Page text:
Homicide at the Hydro – Part 5
Wentworth Falls, New South Wales
Continued from this morning …
Luncheon in the function room was finished, but Sir Arthur was not. His lecture tour of New Zealand might have been over though it seemed the creator of Sherlock Holmes, was not yet ready to relax. His wife Jean determined that she would repair to their room, taking the youngest children with her. She was greatly displeased when he asked Miss Jakeman—their long-suffering assistant, to please wait, as he had a few thoughts about future writings that he wished to discuss with her.
‘For goodness sake Arthur, you’ve just returned from New Zealand; there was the brush with that awful man at the last lecture in Sydney; we’ve just had word that Mother has passed away—can you not take things a little easier for a while? I’m sure Jakeman could do with a breather!’
‘My dear, I assure you I won’t keep her long—I must strike while the iron is hot, you know.’ He made a gesture with his eyebrows.
Jean rolled her eyes skyward. ‘Oh … very well, come along Denis.’
Denis started to protest, ‘But Mother, we were going to …’
Jean was having none of it. ‘I said, come along Denis.’ Then more conciliatory, ‘Plenty of time to find snakes later—did you enjoy your lunch? Have you still got the cricket ball that Mr Trumble gave you in Melbourne?’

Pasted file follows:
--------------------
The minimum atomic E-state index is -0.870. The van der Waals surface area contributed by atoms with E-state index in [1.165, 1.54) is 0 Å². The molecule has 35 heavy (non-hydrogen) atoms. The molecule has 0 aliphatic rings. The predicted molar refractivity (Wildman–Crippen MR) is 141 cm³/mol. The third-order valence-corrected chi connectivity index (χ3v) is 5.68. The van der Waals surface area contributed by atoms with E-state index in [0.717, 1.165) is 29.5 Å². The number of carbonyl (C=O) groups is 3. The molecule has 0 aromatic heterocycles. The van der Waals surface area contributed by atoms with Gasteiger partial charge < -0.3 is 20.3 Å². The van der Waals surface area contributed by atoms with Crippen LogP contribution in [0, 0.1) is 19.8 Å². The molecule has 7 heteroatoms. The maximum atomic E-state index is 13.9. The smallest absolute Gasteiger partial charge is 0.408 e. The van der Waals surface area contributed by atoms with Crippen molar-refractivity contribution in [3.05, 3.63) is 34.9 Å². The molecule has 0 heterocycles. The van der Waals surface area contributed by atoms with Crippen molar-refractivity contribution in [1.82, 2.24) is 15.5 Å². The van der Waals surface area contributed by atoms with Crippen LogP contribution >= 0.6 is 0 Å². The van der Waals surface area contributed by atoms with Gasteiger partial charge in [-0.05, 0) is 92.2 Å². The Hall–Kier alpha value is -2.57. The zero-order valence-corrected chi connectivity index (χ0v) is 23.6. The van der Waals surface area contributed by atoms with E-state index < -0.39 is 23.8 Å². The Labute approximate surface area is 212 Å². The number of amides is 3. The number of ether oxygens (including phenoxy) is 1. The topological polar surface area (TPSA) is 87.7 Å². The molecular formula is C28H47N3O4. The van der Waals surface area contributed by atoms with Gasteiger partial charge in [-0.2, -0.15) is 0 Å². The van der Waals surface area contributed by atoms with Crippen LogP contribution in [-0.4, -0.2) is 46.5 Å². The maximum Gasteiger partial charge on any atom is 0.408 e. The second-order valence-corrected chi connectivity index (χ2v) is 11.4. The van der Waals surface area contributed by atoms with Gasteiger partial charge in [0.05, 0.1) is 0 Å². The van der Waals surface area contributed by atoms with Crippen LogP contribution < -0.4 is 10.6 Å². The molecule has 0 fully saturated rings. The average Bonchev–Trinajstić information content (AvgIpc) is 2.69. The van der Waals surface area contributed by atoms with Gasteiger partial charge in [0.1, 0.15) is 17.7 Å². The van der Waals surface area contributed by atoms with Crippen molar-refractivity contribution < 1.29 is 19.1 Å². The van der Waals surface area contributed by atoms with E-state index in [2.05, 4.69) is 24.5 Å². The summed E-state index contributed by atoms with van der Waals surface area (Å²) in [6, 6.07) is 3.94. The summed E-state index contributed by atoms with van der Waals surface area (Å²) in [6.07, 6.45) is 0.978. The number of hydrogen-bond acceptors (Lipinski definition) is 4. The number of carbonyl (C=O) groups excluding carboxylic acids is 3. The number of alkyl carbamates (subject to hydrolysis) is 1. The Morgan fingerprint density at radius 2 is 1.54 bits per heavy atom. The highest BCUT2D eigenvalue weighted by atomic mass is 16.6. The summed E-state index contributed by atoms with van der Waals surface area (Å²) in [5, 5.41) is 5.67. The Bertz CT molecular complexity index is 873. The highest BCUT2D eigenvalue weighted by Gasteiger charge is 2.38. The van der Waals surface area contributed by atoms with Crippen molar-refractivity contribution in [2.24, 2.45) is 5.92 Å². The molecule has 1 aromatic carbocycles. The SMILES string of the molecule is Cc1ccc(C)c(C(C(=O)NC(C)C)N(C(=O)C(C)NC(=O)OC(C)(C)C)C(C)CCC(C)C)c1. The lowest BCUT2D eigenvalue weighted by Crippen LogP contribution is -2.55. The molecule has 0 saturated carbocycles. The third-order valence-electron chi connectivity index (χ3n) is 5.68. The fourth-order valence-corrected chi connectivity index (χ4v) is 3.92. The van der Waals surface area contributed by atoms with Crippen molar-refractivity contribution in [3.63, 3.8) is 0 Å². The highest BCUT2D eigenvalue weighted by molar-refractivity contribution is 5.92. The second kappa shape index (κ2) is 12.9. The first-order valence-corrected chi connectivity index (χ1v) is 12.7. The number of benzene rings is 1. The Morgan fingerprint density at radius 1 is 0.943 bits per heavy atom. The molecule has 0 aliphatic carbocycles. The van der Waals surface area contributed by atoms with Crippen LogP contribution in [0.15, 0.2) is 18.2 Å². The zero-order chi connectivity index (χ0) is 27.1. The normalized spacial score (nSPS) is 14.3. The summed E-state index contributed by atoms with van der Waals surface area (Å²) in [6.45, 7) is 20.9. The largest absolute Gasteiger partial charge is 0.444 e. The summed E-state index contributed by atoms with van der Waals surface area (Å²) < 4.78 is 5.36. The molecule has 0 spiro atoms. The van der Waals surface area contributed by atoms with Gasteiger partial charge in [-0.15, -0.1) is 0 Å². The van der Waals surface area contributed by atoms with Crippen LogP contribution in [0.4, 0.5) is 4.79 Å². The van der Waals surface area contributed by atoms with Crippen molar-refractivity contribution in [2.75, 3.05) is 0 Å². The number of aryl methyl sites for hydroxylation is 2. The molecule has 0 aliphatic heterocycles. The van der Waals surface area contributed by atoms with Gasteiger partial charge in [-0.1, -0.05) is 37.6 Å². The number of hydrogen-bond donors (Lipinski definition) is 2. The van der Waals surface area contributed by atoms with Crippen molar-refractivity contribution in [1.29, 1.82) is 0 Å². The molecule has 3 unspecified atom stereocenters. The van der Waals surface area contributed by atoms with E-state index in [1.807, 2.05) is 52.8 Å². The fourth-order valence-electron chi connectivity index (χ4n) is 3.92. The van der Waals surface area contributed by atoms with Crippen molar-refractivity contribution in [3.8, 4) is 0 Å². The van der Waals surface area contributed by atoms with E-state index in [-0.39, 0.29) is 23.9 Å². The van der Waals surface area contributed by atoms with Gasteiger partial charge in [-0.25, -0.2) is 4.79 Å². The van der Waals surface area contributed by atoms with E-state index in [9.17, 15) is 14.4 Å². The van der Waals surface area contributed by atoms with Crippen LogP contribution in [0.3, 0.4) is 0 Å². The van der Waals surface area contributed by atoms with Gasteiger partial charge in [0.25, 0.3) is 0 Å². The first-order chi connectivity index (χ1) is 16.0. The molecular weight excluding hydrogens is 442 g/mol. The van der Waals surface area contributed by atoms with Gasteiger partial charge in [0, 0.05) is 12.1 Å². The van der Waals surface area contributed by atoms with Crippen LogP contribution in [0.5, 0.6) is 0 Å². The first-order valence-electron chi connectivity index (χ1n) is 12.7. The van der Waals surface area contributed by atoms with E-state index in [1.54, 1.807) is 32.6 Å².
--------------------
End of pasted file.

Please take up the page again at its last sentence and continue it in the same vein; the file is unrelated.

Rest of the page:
Sir Arthur watched them stroll away, sighed, then he turned to Miss Jakeman. ‘Ahh Jacky, it’s not really work that I wished to speak to you about; I’m afraid Mr Foy the manager has made a request.’
The request, of course, was that Foy wished for Miss Jakeman to surrender her room in favour of Dame Nellie Melba, who would be on her way to the Hydro later in the afternoon from Sydney. He also wished to know if Sir Arthur and Lady Doyle would be agreeable to having Dame Nellie dine with them. He had been reluctant to turn Dame Nellie down. Indeed, had it not been for the persuasive intervention of her manager—Hugh Ward, it was almost certain that the casual engagement would have been cancelled. Foy had been negotiating with Ward for some time now; both men trying to deal with the capriciousness of the Diva. Their telephone conversation had been somewhat demeaning as far as the manager of the Hydro Majestic was concerned:
‘Now look here Foy, I’ve managed to coax Madame Melba into accepting the lesser suite, as she sees it, but she’s gotten wind that Sir Arthur Conan Doyle is also staying at the Hydro. Is that who is staying in her suite?’
Foy silently swore, bugger! ‘Err … yes, that’s right Hugh, I couldn’t put him off. He is after all, a world famous author with his family, and I hadn’t heard back from you until your telegram arrived and …’
Ward cut in, ‘Well that’s all well and good but now I’m afraid that she wants to meet him. Been reading all about him in the Sydney newspapers about his spiritualist lecture tour meetings. Of course she’s read some of his Sherlock Holmes stuff as well; do you think you could manage to perhaps put them both on the same table in the dining room?’
‘Well, that could be arranged I suppose—but Hugh can you assure me she will come? I realise that this is strictly incognito because she’s not due to resume touring officially until later in the year—isn’t that right?’